The word “homicide” is not thrown around lightly, but that was the term chosen by the state Commission of Correction’s Medical Review Board after examining the death of inmate India Cummings after her 17 days in the Erie County Holding Center.
Her death was homicide due to medical neglect while in the custody of county sheriff deputies, the review board concluded in a report cited in Tuesday’s Buffalo News.
The question now is, who will be held accountable?
The review board has no standing to change the official cause and manner of death on its own. Any change in the conclusions of Cummings’ autopsy would have to be made by Dr. Scott F. LaPoint, a pathologist from Monroe County who conducted the autopsy and had said the cause of death was “undetermined.” LaPoint has said he is seeking more information.
Cummings, 27 at the time of her death in February 2016, was a troubled person. She was believed to be high on the drug K2, a synthetic substance similar to marijuana, when authorities say she carjacked a vehicle, got into a chase with police, and crashed the car into four vehicles, including a school bus. She suffered a broken arm, possibly during the crash, during her arrest or in clashes with jail personnel. The untreated broken arm is believed to have contributed to her death at Erie County Medical Center.
Authorities say Cummings argued with medical staff in the Holding Center’s infirmary, and punched a sheriff’s deputy while returning to her cell. The deputy suffered a concussion. Her physical and mental states deteriorated sharply while in jail, and at one point was left in a puddle of urine on her cell floor.
She was no model prisoner, but the many signs of her deterioration were exactly why she needed extra intervention by jail and medical personnel, the review board concluded. Cummings had been frequently refusing to eat and was heard banging her head against the bars of her cell.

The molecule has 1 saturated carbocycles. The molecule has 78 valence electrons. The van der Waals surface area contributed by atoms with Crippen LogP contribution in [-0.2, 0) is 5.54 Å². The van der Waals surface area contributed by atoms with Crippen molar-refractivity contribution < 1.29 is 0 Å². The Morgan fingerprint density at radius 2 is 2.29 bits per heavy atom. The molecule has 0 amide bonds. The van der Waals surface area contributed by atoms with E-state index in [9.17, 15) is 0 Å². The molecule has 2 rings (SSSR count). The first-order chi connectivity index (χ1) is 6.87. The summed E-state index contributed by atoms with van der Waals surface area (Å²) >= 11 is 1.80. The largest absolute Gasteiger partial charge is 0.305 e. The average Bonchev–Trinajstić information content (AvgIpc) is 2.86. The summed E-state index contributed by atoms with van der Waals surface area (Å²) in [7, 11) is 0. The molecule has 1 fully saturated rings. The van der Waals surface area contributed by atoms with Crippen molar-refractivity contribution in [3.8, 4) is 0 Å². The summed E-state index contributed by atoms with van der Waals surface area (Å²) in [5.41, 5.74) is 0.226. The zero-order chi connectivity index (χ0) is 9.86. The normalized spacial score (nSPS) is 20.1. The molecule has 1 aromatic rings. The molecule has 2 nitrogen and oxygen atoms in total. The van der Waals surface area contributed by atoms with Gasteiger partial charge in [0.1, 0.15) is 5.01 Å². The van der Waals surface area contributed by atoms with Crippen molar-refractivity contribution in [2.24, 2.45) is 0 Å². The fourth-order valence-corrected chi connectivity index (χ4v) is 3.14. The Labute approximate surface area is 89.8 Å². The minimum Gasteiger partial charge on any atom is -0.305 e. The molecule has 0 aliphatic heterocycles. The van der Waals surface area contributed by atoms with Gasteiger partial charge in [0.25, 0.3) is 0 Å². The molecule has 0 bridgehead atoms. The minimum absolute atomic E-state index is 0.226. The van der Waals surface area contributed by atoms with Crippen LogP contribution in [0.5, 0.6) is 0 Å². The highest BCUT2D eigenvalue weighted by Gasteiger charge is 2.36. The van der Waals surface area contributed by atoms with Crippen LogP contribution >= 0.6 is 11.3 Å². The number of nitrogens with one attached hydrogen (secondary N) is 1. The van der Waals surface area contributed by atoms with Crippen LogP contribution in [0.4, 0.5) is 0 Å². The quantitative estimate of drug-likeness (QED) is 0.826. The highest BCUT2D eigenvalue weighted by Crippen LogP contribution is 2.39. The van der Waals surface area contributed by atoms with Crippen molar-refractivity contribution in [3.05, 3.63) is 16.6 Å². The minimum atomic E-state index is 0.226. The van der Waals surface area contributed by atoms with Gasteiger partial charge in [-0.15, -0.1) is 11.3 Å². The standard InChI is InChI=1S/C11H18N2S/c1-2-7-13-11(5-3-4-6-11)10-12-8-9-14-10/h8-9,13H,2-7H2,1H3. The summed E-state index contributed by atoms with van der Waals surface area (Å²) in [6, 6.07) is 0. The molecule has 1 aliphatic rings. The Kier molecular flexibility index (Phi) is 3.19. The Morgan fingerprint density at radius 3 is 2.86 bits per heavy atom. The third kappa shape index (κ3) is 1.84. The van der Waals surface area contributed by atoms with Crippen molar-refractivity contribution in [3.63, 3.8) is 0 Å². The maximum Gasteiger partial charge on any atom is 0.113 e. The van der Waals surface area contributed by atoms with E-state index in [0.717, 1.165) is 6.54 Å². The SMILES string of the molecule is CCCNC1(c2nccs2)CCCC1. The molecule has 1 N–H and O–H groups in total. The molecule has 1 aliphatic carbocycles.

The death toll for inmates in the county’s two jails has reached 24 since Timothy B. Howard became sheriff in 2005, or 1.8 deaths per year under his watch. Many involve suicide or suicide attempts.
Howard last year told a News reporter that he regularly invites public groups to tour the Holding Center and county Correctional Facility in Alden to see the conditions themselves.
“At the same time, it’s not a country club, and we don’t want it to be a country club,” he said.
No one expects jail time to be a luxury experience. But it’s also not supposed to be a death sentence.
The state Commission of Correction earlier this year issued a report saying Erie County’s jails were among the five worst-run in the state. “Managerial shortcomings of the Erie County Sheriff’s Office have contributed to numerous serious incidents at the Erie County Holding Center and Erie County Correctional Facility, including inmate escapes, assaults and deaths,” the commission wrote.
Howard issued a defensive response, basically saying the commission was picking on him for past disagreements.
If Cummings’ death is ruled a homicide, the district attorney could bring charges. Short of that, the only price to be paid for Cummings’ death would be borne by the taxpayers. Lawyers for Cummings’ mother, Tawana R. Wyatt, filed a civil suit in 2017 against Erie County, Howard and the City of Lackawanna, where Cummings was arrested. That has yet to be resolved.
Howard told The News last fall that he would not run for another term; he will be in office through 2021. If the death of India Cummings is ruled a homicide and criminal charges are brought, the force of law might finally come down on the sheriff’s heavy-handed mismanagement of the county’s jail system.